Avaloq Blog

Jun 1, 2021 8:06:50 AM | Written by Matthias Schindler | innovation, customer experience, operating costs

Which tech trends will accelerate when payments turn real time?

For the foreseeable future, instant payment (IP) models will exist side by side with traditional payment schemes. Person-to-person (P2P) transactions constitute the most common and talked-about IP use case today. But with businesses recognizing the potential of IPs, further use cases for real time payments have begun to blossom. 

Consumer-oriented companies value the increased speed of funds transfer, especially in the retail business. In one worldwide survey, more than three-quarters of the merchants queried said they expect IPs to eventually replace physical credit and debit cards for person-to-business payments. [1] Apart from client payments, multinationals and big corporates have started to find in IPs a way to improve cash flows, budgeting, financial projections and overall cash management.

The emerging interest of corporates in IPs has uncovered another factor: Instant payments bring with them the chance to mutually support and accelerate other digital trends. With the delayed execution of traditional transfers, the inclusion of payments into digital workflows used to be difficult. But the speed of IPs and the immediate, irrevocable character of such real time payments allow for their seamless integration into digital business models. Let’s dive into a few digital trends and see how they relate to IPs.

The technologies likely to leverage IP’s advantages best

Request-to-pay:

The environment will breathe a sigh of relief, along with personnel in payments departments worldwide, should IP make printed invoices obsolete, as is probable. Request-to-pay (R2P) is often mentioned together with IP and involves a beneficiary sending a request directly to the account of the payer, who receives a notification of it and, after validating the payment data, signs off on the debit amount.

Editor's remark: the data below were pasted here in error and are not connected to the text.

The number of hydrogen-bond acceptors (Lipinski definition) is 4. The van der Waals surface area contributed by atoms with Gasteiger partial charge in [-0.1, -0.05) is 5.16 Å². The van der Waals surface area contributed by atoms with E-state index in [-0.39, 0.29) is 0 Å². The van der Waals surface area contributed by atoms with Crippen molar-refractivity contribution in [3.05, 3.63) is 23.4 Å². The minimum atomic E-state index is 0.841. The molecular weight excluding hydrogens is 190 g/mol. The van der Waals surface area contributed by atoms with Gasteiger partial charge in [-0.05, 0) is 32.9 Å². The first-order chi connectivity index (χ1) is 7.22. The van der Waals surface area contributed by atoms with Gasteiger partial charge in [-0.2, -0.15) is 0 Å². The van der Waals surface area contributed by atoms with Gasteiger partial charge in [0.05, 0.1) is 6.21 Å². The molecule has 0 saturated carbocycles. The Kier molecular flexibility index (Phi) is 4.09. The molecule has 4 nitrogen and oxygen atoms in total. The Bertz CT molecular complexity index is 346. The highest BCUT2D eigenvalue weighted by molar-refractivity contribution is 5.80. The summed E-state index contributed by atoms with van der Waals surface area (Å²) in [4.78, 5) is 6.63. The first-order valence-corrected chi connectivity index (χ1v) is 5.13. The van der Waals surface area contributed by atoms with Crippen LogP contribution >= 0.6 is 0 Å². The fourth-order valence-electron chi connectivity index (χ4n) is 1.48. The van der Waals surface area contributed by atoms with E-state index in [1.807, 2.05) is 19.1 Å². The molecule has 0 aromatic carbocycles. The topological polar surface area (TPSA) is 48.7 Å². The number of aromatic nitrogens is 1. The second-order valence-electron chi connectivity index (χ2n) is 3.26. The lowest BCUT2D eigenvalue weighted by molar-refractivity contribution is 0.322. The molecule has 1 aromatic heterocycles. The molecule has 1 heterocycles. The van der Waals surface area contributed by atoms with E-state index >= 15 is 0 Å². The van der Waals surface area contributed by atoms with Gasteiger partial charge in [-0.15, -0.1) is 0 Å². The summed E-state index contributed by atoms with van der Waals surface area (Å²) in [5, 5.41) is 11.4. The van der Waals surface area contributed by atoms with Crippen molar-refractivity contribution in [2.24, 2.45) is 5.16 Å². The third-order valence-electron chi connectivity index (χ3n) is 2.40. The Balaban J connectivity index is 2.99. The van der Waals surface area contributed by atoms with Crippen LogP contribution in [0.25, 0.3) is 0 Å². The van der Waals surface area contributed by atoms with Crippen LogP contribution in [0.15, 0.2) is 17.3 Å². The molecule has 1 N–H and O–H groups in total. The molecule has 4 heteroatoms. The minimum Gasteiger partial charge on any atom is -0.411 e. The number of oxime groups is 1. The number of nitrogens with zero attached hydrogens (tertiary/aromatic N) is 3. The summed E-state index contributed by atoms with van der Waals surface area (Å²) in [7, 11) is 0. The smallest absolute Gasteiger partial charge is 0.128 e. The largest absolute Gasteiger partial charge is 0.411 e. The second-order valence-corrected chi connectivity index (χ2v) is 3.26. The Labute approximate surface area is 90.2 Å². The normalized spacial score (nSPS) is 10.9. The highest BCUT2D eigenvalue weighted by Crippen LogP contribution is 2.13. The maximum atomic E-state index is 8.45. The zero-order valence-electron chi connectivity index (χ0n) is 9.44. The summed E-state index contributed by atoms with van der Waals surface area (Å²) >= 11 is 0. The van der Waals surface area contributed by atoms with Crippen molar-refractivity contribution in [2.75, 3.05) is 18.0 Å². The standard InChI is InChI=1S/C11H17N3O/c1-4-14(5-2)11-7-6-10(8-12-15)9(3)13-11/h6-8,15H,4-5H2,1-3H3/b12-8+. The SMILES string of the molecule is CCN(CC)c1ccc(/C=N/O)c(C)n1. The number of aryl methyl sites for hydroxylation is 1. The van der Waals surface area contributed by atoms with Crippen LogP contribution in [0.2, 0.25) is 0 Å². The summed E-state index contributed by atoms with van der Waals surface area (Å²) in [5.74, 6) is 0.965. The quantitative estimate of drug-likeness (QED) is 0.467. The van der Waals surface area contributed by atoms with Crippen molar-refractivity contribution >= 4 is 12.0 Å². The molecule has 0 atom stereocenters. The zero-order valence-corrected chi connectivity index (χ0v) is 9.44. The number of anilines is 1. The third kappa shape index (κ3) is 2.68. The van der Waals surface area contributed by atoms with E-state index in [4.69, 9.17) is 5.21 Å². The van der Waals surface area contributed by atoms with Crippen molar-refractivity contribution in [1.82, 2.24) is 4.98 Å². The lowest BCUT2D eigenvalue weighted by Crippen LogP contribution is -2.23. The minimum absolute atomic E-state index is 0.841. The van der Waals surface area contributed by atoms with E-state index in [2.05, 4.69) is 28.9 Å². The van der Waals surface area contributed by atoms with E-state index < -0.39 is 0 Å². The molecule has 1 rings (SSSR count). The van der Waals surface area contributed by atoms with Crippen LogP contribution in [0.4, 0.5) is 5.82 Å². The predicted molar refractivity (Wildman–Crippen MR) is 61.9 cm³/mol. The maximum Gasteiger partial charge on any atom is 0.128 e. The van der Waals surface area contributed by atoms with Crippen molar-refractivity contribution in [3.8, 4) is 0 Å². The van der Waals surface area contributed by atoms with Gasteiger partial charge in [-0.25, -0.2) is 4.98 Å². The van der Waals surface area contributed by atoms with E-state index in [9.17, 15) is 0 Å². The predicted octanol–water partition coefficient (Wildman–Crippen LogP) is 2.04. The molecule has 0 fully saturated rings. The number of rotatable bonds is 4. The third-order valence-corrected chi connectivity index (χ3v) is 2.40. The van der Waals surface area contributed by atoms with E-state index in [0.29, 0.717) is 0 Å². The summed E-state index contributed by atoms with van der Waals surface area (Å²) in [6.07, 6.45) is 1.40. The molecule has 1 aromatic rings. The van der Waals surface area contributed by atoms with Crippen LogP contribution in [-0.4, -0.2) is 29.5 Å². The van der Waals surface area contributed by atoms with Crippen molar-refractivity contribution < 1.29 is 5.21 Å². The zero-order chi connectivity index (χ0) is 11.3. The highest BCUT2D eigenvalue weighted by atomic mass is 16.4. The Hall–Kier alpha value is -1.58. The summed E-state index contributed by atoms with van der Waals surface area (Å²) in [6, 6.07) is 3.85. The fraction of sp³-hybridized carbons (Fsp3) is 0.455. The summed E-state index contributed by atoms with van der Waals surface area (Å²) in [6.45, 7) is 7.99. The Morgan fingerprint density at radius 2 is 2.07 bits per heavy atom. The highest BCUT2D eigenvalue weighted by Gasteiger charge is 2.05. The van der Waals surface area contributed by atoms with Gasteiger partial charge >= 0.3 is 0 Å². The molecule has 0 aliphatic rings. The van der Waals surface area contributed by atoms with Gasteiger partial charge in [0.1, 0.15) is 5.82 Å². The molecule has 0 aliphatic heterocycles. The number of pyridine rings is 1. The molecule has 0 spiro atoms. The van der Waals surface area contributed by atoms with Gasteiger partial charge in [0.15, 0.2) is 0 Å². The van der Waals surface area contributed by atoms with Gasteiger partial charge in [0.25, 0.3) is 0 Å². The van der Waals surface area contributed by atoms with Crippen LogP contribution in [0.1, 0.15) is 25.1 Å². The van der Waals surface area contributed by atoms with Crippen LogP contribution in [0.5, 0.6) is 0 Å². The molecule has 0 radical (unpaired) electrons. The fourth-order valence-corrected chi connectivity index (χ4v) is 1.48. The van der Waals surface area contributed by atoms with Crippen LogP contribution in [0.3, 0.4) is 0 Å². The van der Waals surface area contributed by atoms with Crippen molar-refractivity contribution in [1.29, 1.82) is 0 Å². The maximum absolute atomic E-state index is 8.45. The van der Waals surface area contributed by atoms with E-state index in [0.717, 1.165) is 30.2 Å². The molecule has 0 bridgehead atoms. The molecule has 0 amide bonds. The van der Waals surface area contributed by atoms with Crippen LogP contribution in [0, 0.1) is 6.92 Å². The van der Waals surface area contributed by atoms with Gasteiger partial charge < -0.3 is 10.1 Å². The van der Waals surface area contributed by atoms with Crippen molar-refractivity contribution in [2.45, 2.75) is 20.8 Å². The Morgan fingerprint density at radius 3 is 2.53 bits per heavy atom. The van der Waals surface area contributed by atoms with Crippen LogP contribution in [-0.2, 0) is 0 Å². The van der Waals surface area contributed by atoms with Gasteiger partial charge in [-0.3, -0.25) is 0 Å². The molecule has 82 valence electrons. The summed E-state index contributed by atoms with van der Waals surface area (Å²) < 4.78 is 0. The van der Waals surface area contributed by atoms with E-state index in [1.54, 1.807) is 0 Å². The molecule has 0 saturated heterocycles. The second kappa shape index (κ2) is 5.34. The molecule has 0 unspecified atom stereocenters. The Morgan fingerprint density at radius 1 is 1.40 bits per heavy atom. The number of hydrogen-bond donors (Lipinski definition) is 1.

This procedure effectively eliminates any errors a payer could make when entering payment data. By replacing printed invoices, it also carries ecological advantages with it. Some traditional payment methods involve procedures similar to R2P. What IP adds to them are speed and accuracy.

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Invisible payments:

Walking out of a local retailer without stopping at the cash register to pay for the merchandise in your possession used to be called shoplifting. But not in the emerging realm of invisible payments, where you do in fact purchase the merchandise you are departing with as you glide out the shop’s glass doors.

Initial trials of shop concepts are being conducted. In them a gate at the exit automatically captures the prices of the goods customers have selected and directly debits their credit card.

From the customers’ perspective, the payment process vanishes even as the payment itself takes place and appears on their account. If an IP were to replace the credit card in the transaction, not only the notification but also the debit could take place in seconds as the customer exits the premises.

Internet of Things:

IP technology and the growing trend of the Internet of Things (IoT) are ideally suited to each other, a match made in tech heaven. Imagine all the situations where you repeat the same routine payment – shelling out for highway tolls or pulling plastic from your wallet to fill the gas tank of your vehicle. Shouldn’t these payments just automatically occur and erase you from the picture?